His best friend’s wife likes to flirt with Sean. His best friend seems to enjoy her flirting….
My day, like so many others, begins in the dark, quietly donning a pair of frumpy sweats, untied sneakers, and a baseball cap to cover what’s left of my hair. With a gentle kiss on my wife’s lips and rub on the dog’s belly – I’m careful not to confuse the two – I begin the journey to locate my keys, cell phone and wallet on my way out the door and to the car. Once rolling, I say a morning prayer and turn on the radio, (confession: sometimes I forget the prayer). Before my hands are warmed, I decide whether to continue traveling south, towards the gym, or angle west, and begin mapping the dialog in my mind as to why I decided to go to work instead of repping a few air squats at the gym.
On this day, San Diego’s ESPN channel was full of static, so I tuned to an NPR interview with Rachel Botsman; she was promoting her book What's Mine Is Yours: The Rise of Collaborative Consumption. It was early, and I was still sleepy, but at least one prominent point cut through the fog long enough to pique my interest. Somewhere in between the stoplights and a regular visit to 7-11 to get my morning protein bar, I pressed the voice recorder and mumbled, “What’s Mine is Yours,” naturally figuring that the forwarded voice clip would lead to an Internet search and the topic of this article, which I will eventually get around to sharing.
His best friend’s wife likes to flirt with Sean. His best friend seems to enjoy her flirting. And now he wants Sean to take her out on a date. What is Sean supposed to do with that?
In a hasty effort to find the single nugget from which this article was intended, I mistakenly Googled the work of an author featuring rather erotic imagery…on a city computer. With just a tad bit more research, it become apparent that Max Sebastian’s, “What's Mine Is Yours (A Wife-Sharing Romance),” while similar in title, has an entirely different spin on organized sharing, bartering, trading, and swapping than, Rachel’s thoughts on how an emerging economy is evolving through a stream of online social networks. Duh.
Ms. Botsman’s perspective on the sharing of commodities as a means to alter consumerism may be interesting, but it was a single comment that she made that really got me thinking: imagine if our personal reputations became the basis for our credit score. Imagine if our ability to earn trust became the source of our success. Imagine if our core values, our support of others, work ethic, or even our willingness to pick-up litter in the street could somehow be translated into something of significance.
Reputation Capital is a relatively fresh phrase used to describe forms of non-cash accounting of a company’s respect within the marketplace. Some form of incremental scale is commonly used as an online source to evaluate everything from the hotels, healthcare, movies to the local plumber. Why should they not be used to determine certain aspects of our professional fate?
The definition of integrity is a measure of what you do when no one is looking. That tired answer is little more than window dressing used by a recruit candidate whose taken the latest How to get paid as a professional firefighter test taking course. Imagine instead, if during an interview process, when you ask an applicant to define integrity in the fire service, they simply point to a prominently placed label pin fashioned from a string of stars. Ranging from 1 to 5, these symbols could represent a balance of a candidate’s heart, work ethic, diversity, intelligence, investment and aptitude in some package representing their likely success as a coworker and public servant.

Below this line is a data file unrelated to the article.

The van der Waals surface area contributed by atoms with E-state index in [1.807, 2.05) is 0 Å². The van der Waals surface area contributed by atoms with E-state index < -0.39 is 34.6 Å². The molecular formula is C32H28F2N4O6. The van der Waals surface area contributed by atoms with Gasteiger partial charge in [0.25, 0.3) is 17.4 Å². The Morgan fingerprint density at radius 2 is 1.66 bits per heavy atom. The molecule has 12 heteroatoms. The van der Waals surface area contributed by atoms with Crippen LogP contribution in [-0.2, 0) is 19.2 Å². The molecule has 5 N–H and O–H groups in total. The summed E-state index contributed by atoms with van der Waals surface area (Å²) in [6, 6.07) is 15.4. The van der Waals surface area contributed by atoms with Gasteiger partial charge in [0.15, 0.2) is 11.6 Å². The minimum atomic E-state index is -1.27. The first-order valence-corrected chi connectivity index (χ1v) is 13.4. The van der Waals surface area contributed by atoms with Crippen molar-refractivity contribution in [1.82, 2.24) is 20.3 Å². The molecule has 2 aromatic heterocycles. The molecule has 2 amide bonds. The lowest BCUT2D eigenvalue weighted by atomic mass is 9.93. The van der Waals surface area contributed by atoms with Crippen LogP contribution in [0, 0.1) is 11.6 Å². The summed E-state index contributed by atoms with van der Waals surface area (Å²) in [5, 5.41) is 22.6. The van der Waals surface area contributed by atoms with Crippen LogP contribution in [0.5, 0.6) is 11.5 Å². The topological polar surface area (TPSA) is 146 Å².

Unrealistic? Perhaps…for a recruit, but try extending this mindset to a notion of “promotability.” Before you baulk at the idea, consider that after any trip, a passenger is encouraged to rate an Uber driver based on his or her on-time reliability, customer service, safety, and trustworthiness. The results are then compiled and reported through a portal of transparency for all to see. So, why shouldn’t an officer candidate be able to pull a diamond club card from their pocket to demonstrate their ability to do the same?
While many of the intangibles may difficult to measure, I’d like to see a career app designed that would date and time stamp an employee’s ability to adhere to an agency’s adopted core values. I’d like to see an app that demonstrated an employee’s ability to give a little more, care a little more, and listen a little more. In fact, I’d like to see a 360-degree app that a colleague, patient, or citizen could enter comments in real time that, once scrubbed for context and spontaneous rants, could somehow be converted into a rating available for all to view. We do it for pot holes and graffiti…why not people?
Imagine how we would all behave if we knew that everyone had such an app, and that after every selfish act, snipe, or complaint someone may disappear around a corner, pull out their phone and capture the moment. Of course this app would also be used to document the positives. In fact, there is no doubt that the spirit of how our firefighters’ behavior would flood the database. How cool would that be? A 5-Star rating could then be proudly shared with an oral board, or when determining pay step increases, or maybe even during contract negotiations.
Sound crazy? Maybe, but I’d like to think that if we combined Rachel Botsman’s theory that one day our reputations may serve as credit, with Max Sebastian’s encouragement to bare it all, such an app may eventually exist – perhaps we could call it Reputation Porn and the tagline could be Why Not Bare It All?
Until that day happens, maybe we should all act as though there was such devise. Maybe that is a better definition of integrity: “We commit to acting as though every person has unrestricted access to a 5-Star opinion, available to all willing to Google the results.”
Just a thought.